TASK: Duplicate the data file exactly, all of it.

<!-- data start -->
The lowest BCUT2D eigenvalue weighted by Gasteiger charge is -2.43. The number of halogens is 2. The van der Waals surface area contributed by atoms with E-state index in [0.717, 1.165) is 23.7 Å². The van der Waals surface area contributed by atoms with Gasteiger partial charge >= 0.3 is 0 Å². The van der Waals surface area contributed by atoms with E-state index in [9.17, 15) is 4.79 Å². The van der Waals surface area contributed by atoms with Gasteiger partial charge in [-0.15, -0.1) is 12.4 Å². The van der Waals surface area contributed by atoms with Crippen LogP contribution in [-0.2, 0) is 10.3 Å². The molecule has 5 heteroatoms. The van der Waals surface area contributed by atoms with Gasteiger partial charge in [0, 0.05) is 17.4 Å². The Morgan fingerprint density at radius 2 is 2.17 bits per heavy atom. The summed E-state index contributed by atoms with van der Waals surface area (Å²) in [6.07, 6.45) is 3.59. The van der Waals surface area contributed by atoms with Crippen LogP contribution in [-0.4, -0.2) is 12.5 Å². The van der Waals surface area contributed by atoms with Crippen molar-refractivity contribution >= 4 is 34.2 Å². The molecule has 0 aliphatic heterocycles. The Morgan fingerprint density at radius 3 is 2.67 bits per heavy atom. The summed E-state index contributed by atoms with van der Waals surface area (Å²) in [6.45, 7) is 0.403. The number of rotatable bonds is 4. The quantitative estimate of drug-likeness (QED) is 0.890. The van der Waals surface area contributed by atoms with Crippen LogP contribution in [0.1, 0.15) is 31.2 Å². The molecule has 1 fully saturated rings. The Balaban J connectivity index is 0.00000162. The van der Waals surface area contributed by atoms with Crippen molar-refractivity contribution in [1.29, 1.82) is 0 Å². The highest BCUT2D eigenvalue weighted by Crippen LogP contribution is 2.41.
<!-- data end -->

The lowest BCUT2D eigenvalue weighted by Gasteiger charge is -2.43. The number of halogens is 2. The van der Waals surface area contributed by atoms with E-state index in [0.717, 1.165) is 23.7 Å². The van der Waals surface area contributed by atoms with Gasteiger partial charge >= 0.3 is 0 Å². The van der Waals surface area contributed by atoms with E-state index in [9.17, 15) is 4.79 Å². The van der Waals surface area contributed by atoms with Gasteiger partial charge in [-0.15, -0.1) is 12.4 Å². The van der Waals surface area contributed by atoms with Crippen LogP contribution in [-0.2, 0) is 10.3 Å². The molecule has 5 heteroatoms. The van der Waals surface area contributed by atoms with Gasteiger partial charge in [0, 0.05) is 17.4 Å². The Morgan fingerprint density at radius 2 is 2.17 bits per heavy atom. The summed E-state index contributed by atoms with van der Waals surface area (Å²) in [6.07, 6.45) is 3.59. The van der Waals surface area contributed by atoms with Crippen LogP contribution in [-0.4, -0.2) is 12.5 Å². The van der Waals surface area contributed by atoms with Crippen molar-refractivity contribution >= 4 is 34.2 Å². The molecule has 0 aliphatic heterocycles. The Morgan fingerprint density at radius 3 is 2.67 bits per heavy atom. The summed E-state index contributed by atoms with van der Waals surface area (Å²) in [6.45, 7) is 0.403. The number of rotatable bonds is 4. The quantitative estimate of drug-likeness (QED) is 0.890. The van der Waals surface area contributed by atoms with Crippen LogP contribution in [0.1, 0.15) is 31.2 Å². The molecule has 1 fully saturated rings. The Balaban J connectivity index is 0.00000162. The van der Waals surface area contributed by atoms with Crippen molar-refractivity contribution in [1.29, 1.82) is 0 Å². The highest BCUT2D eigenvalue weighted by Crippen LogP contribution is 2.41.